Challenger baseball division inspires Special Olympics soccer in Warren
Baseball was such a hoot, a group of parents has decided to start a Warren County Special Olympics soccer program to boot.
Dr. William Clark, executive director of BEi — which offers extracurricular activities for individuals with disabilities in addition to employment opportunities — admitted soccer was, sort of, a spinoff from the Little League Challenger Division started in the Warren County Youth Baseball Softball Association.
“First, we took the idea to the Warren County Special Olympics board, and they said they approved starting new sports as long as there are volunteers to (organize and run them),” said Clark.
And he added that it’s “self-fulfilling” based on the fact his son will participate in the soccer program.
Clark said baseball is a little more difficult sports skill than soccer, so he’s hoping this will catch on, so to speak, including a little more with his son.
“So far, so good,” he said of the level of interest he’s received.
Clark said it’s the same or similar group of parents organizing and running the soccer program as the Challenger baseball division, including Jeff Eggleston.
“For my kids, who are both autistic, this provides an opportunity to play and compete in an environment that nurtures their strengths as well as their challenges,” said Eggleston. “It is safe and it is fun.”
This is a Special Olympics sport being organized for ages 8 to 15 only, and held from 5 to 6 p.m. Wednesdays, beginning August 7 through September 25.
Clark said the location is perfect as it’s right across the street from BEi at 44 N. State St. in North Warren at the Kinzua Soccer Fields on the Warren State Hospital property.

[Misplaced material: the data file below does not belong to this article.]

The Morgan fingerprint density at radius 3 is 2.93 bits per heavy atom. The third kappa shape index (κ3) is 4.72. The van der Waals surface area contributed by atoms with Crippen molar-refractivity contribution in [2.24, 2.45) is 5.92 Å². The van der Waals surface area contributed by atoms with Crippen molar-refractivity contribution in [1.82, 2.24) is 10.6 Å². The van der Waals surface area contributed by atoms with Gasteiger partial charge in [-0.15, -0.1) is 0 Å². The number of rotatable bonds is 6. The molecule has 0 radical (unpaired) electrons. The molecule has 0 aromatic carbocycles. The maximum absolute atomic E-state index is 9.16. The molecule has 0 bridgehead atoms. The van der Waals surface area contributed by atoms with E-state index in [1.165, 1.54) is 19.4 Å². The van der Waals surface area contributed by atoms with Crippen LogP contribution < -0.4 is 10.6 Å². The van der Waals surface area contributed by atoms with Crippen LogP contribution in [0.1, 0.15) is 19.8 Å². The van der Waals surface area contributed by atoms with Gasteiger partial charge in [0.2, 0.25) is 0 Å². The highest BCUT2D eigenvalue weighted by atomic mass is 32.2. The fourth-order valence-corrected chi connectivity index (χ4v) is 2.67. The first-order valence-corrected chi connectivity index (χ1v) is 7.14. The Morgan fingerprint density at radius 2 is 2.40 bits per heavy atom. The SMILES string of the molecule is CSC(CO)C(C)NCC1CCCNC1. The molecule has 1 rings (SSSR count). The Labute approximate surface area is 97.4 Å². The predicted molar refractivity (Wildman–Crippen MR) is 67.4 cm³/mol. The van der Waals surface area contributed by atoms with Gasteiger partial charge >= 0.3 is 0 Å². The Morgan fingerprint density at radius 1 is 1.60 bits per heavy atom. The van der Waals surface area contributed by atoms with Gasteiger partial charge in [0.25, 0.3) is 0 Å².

In addition to Kinzua soccer, Eisenhower High School’s girls’ soccer team may be a future partner; Clark’s daughter plays on that team.
“When we have an opportunity, we include typical kids, usually in a scrimmage at some point, and the kids just love it,” said Eggleston. “Everyone learns so much about each other and it’s a great way for them to socialize.”
Clark said this is the first year of the program and it will start out focusing on skills rather than competition.
But Eggleston said he doesn’t think it will take longer for the kids to get into it.
“In the Challenger division, when we did the final scrimmage with the typical folks in Little League, our kids were even in the dugout completely silent, staring at the field,” he said. “I haven’t seen that kind of determination since I played a playoff game in high school football. It was pretty awesome to be there.
“I have a lot of fun (volunteering),” said Eggleston. “Frankly, this is the most fun thing I do. As far as public service goes, I wish all projects were this fun and rewarding.”
For information on the Special Olympics Warren County Soccer Program, call BEi at 723-8431.